Director Luis Valdez talks about his movie "La Bamba" being added to the Criterion Collection, the film being preserved for the future and Ritchie Valens's legacy as an early Chicano rock 'n' roll star.
KEVIN POLOWY: Congrats on the new Criterion release. Criterion, of course, some of the most trusted tastemakers in film. You know, what does getting the Criterion stamp mean to you? Is this a pretty special notch on the belt?
LUIS VALDEZ: Well, I think it is. What's important with respect to the film is that the Criterion Collection is all about preservation. They preserve films from the past, and there have been thousands. Hundreds of thousands, actually, probably since the movies began.
But only a few get remembered. Only a few get preserved, either technically or in the memory banks. And this is like a memory bank. This is like the best memory bank there is because you're in good company if you can get into the Criterion Collection.
And it's all about great film, in so many different ways. And I'm very proud of the fact that our story about Ritchie was able to make it to this collection. It makes me confident that the film will be preserved into the future, however long that lasts, and that new generations will encounter the film then because it is part of the Criterion Collection. It is an honor, quite frankly, for filmmakers to have this.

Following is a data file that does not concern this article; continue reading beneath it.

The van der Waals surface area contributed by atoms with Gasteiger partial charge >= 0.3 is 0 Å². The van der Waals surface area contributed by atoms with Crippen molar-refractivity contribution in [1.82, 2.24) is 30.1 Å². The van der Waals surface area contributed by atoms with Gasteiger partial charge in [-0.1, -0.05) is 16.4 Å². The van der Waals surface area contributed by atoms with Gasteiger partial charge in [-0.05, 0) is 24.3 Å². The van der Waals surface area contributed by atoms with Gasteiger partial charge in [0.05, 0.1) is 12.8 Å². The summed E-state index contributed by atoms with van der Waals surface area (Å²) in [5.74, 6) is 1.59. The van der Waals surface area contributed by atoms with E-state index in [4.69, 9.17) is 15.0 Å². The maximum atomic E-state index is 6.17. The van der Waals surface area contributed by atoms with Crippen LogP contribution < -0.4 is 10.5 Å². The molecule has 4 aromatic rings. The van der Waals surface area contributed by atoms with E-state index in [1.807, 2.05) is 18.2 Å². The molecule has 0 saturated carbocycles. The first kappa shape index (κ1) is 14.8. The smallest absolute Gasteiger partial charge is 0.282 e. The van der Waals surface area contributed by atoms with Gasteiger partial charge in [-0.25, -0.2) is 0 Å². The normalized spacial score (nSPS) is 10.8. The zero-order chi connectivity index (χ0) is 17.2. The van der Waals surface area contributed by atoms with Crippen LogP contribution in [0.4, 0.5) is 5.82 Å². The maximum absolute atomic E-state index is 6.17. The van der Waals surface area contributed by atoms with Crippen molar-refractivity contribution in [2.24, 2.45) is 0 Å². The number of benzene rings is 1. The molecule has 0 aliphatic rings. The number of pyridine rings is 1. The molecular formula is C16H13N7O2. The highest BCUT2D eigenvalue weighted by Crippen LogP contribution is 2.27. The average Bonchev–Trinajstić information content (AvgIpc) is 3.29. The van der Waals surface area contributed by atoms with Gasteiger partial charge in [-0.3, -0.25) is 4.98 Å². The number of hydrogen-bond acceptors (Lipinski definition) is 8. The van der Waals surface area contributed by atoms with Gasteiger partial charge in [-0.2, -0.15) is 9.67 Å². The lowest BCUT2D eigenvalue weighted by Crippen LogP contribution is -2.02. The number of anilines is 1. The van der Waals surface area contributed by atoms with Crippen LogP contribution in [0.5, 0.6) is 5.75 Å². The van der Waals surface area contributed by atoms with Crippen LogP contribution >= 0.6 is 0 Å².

KEVIN POLOWY: And of course. It became a major success. I mean, we're still talking about it, all these years later. How do you look at its legacy culturally? I mean, do you think it changed the game? Do you think because of its success, it opened a lot of doors for Chicanos or Latinos in Hollywood?
LUIS VALDEZ: I think he's the godfather of Chicano rock and roll. Yeah, absolutely. And not just in the States. I think Latino rock and roll, right? All over the world, all over Latin America, can trace their roots back to Ritchie's contribution.
KEVIN POLOWY: Well, you, yourself, have left quite a legacy also. It's right there on the top of your Wikipedia page. I mean, what does it mean to you to be called the father of Chicano theater and film?
LUIS VALDEZ: Well, you know, somebody had to do it. I mean, I don't want to blow my own horn in that sense, but you've got to understand what a vacuum existed, in theater and in film.